Why anti-abortion activists are targeting UK universities
National Union of Students reports rise of pro-life groups on campuses
Anti-abortion activists are increasingly targeting UK university campuses in a bid to recruit students to pro-life causes, according to a new study by the National Union of Students (NUS).
The number of anti-abortion societies in university students’ unions nationwide has risen just eight in 2018 to 14. The increase comes despite “fierce opposition from students who are overwhelmingly pro-choice”, says The Guardian, which reports that “some student unions have been threatened with legal action if they attempt to prevent anti-abortion groups opening on campus”.
The publication of the NUS study comes months after The Independent reported that a number of pro-life students had received threats of “milkshaking” - being pelted with drinks as a means of political protest - from their peers as their movement grows increasingly vocal.
According to The Guardian, an organisation called the Alliance of Pro-Life Students (APS) is helping students to set up their own anti-abortion societies, and encouraging them to “affiliate with their students’ unions in order to gain access to facilities, resources, students’ union funding and training opportunities”.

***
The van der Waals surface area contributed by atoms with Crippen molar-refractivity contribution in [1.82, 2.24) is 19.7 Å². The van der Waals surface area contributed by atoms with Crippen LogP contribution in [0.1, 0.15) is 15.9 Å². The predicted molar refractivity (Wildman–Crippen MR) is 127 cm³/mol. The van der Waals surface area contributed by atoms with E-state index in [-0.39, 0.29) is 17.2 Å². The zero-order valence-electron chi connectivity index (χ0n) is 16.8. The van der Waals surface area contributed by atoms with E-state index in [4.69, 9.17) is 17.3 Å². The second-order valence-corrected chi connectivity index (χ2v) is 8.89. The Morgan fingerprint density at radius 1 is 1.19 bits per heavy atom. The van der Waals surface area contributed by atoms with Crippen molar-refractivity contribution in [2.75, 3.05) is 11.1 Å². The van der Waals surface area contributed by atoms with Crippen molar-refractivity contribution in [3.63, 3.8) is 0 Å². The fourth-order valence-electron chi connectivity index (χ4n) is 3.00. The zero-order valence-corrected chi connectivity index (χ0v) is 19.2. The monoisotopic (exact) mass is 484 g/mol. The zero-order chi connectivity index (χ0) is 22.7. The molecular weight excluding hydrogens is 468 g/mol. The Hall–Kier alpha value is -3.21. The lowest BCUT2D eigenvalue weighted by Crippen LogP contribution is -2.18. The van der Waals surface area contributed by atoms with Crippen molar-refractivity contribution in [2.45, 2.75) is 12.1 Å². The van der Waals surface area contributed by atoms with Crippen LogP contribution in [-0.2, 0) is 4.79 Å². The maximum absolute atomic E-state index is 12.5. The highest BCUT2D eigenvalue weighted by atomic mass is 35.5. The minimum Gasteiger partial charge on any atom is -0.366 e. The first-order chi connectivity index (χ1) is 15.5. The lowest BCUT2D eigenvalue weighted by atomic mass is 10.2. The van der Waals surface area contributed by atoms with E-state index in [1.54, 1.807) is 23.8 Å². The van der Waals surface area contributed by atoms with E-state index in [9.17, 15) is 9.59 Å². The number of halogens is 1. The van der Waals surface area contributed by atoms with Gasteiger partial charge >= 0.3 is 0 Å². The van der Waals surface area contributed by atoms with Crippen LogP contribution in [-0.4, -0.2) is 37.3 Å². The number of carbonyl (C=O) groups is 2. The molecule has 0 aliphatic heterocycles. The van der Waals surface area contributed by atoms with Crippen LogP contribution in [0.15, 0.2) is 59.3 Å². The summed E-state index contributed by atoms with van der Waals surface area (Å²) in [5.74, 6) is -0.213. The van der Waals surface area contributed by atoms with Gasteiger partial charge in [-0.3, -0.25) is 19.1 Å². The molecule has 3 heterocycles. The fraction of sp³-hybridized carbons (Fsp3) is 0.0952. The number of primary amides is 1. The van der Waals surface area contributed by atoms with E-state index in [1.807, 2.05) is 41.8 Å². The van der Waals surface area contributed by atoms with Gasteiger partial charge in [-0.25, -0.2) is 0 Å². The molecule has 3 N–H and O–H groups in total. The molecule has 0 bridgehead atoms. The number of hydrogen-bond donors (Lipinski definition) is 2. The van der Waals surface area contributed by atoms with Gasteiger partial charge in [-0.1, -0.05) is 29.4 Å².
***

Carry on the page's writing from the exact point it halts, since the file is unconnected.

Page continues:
APS chief executive Madeline Page said: “Our societies remain autonomous and students are welcome to run their society as they see as most appropriate to their university’s setting. We do not dictate how they should be run, nor do we run any societies as an organisation.”
Cardiff University has become the latest campus battleground following a vote by the students’ union to adopt an official pro-choice stance.
In response, an new anti-abortion society called Cardiff Students for Life was set up in October. The group’s website encourages members to get involved with the wider anti-abortion movement through events such as the annual March for Life and “40 days of life” vigils outside clinics.
Rachel Watters, women’s officer at the NUS, told The Independent: “Some externals which are anti-choice have had a greater presence on campus and some are attempting to form societies, but the vast majority of students and student unions oppose that view.”
Anti-abortion activism in the UK
Anti-abortion movements have been active in the UK since the passage of the 1967 Abortion Act.
These groups include the Society for the Protection of Unborn Children (SPUC), which was first established to try to prevent the act from being passed and which says its mission is to “protect human lives at the national and local level, and to build a society free from abortion”.
Until recently, pro-life organisations have been marginalised in the UK, but CNN reports a recent increase in “Americanised tactics” in anti-abortion activism in Britain, as campaigners follow the examples of their more vocal, militant US counterparts.
Speaking to the US broadcaster in July, Franki Appleton, an advocacy adviser for abortion services provider Marie Stopes UK, said that women trying to access reproductive health services in Manchester were facing some of the worst anti-abortion harassment ever seen in Britain.
“Over the past 14 years, anti-abortion gatherings outside the (city) centre, in particular, have been escalating in frequency and size and there has been an escalation in the harassing behaviour as well,” she said.